ORLANDO — Charlie Crist is walking a tightrope as the presidential election heads into the final 16 days in all-important Florida.
The one-time vice presidential contender whose January endorsement helped crown McCain as the Republican nominee obviously wants the Arizona senator to win and is working to deliver Florida's 27 electoral votes. But if the popular governor attaches himself too closely to the McCain-Palin campaign, he risks tarnishing his own brand of bipartisanship.
Which is why at a Florida GOP rally in Orlando on Saturday, Crist's pep talk did not echo the McCain campaign's recent attacks on Barack Obama's character or include sweeping denunciations of Democrats as virtual socialists. As usual, the governor barely even mentioned Obama and instead talked up McCain.
"John McCain — a true American hero. You know what he has been through in his life. He has put his country first his entire life" said Crist to a hotel ballroom crowd sprinkled with "McCain-Palin" and "Charlie Crist, the people's governor" signs.
"We can do anything for 17 days, and we will," Crist said, urging activists to ramp it up for the final days. "Everything — absolutely everything — to make sure John McCain and Sarah Palin win this thing."
Florida Republicans already are looking ahead to 2010 when Crist runs for re-election. State party officials announced to their state executive committee Saturday that they expect to carry over at least $2-million into 2009, rather than spend all their money on this election.
No one sees Crist as especially vulnerable, but given the state of Florida 's economy he isn't completely safe either. One survey by a Democratic pollster released Friday showed a bare majority, 52 percent, would vote to re-elect Crist today.
Unlike Jeb Bush, who never shied away from attacking Democrats and aggressively courted the Republican base, Crist is navigating an anti-Republican climate by reaching across party lines. He understands that his path to re-election in 2010 will require support from Obama supporters in 2008.
"The way business is being conducted in Tallahassee, on multiple fronts, from the legislative agenda to broad policies, is to bring both parties together on behalf of Floridians," said Eric Eikenberg, Crist's chief of staff. "The governor's changed the partisanship from day one, and in my opinion that's the model for Washington."
So when the McCain campaign relentlessly attacks the community organizing and voter registration group ACORN as a quasi-criminal racket, Crist downplays any concerns about ACORN's activities in Florida. And that's why, as Palin and other McCain allies trash Obama and question his patriotism, the toughest thing Crist will say is that Obama will raise taxes.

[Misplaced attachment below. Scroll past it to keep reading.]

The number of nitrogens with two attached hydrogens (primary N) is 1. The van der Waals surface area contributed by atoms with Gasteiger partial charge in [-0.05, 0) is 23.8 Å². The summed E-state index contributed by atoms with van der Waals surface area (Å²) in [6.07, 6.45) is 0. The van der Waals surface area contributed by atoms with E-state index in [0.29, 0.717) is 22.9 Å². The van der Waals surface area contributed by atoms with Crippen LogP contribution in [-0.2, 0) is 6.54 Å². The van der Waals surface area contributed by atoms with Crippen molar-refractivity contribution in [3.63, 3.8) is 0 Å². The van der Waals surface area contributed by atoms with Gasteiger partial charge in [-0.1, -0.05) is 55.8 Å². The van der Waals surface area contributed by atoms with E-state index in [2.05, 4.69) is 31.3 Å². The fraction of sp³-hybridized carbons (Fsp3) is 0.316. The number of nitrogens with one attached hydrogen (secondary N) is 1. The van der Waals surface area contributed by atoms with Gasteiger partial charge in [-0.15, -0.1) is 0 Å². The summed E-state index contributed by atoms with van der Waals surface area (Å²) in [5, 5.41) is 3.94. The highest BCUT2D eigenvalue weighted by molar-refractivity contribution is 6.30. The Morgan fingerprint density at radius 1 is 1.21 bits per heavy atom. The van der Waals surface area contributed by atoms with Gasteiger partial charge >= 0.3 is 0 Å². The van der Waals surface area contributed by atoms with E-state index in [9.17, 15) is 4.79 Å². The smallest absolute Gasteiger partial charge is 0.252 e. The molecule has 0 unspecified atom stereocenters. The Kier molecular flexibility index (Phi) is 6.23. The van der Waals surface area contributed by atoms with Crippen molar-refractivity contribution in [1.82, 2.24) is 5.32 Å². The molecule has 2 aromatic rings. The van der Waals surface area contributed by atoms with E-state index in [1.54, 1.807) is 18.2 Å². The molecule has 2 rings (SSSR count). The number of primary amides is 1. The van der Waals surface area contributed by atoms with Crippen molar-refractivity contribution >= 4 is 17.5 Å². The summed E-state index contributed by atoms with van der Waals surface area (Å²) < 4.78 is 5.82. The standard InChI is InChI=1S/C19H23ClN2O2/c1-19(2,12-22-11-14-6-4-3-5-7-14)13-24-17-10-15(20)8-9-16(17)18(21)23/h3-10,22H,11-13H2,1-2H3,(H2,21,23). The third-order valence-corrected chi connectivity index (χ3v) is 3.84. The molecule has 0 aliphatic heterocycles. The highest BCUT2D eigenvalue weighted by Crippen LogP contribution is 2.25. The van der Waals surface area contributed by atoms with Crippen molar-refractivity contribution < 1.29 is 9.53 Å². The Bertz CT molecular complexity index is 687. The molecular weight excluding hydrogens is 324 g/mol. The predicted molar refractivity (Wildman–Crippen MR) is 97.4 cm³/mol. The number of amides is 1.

"I enjoy campaigning as a happy warrior. The most important advice anybody can give in politics is be yourself," Crist explained Saturday when asked about his gentle treatment of the Democratic nominee.
"There's so much virtuous to talk about with John McCain — his record, his character, his patriotism is unparalleled," Crist said. "He won my heart and I think he'll win Florida's hearts."
Polls show Obama narrowly leading Florida, where a loss would cost McCain the White House. If McCain loses, Crist will face grumbling from Republicans questioning whether he did enough to help after getting passed over for Palin.
But if Florida decides the election, at least as many people will question whether McCain blew it by not picking Crist. On an interview airing today on Political Connections on Bay News 9, McCain himself suggested Crist would have swung the state to him.
Despite a lot of anxiety from fellow Republicans, and Democrats adding nearly 250,000 more voters to the rolls this year than Republicans, Florida's ever-sunny governor said Saturday he is optimistic.
"We'll have a great as usual get-out-the-vote effort — ginormous, Crist said. "On the other side, to the Democrats' credit, (there were) incredible registrations, which is probably due to Sen. Obama. Those two variables in the end will probably determine what happens."
Adam C. Smith can be reached at email@example.com or (727) 893-8241.
Obama times rally for early voting
Barack Obama will hold an "early vote for change" rally Monday at Legends Field, to promote the start of early voting in Florida. Doors open at 10:30 a.m. at the stadium at 3802 Dr. Martin Luther King Jr. Blvd., and the event is free and open to the public. Although tickets are not required, the campaign is encouraging people to RSVP online at FL.barackobama.com. The Tampa rally kicks off a two-day Florida swing also scheduled to include stops in Broward County and Orlando on Monday, and stops Tuesday in Miami and Palm Beach County.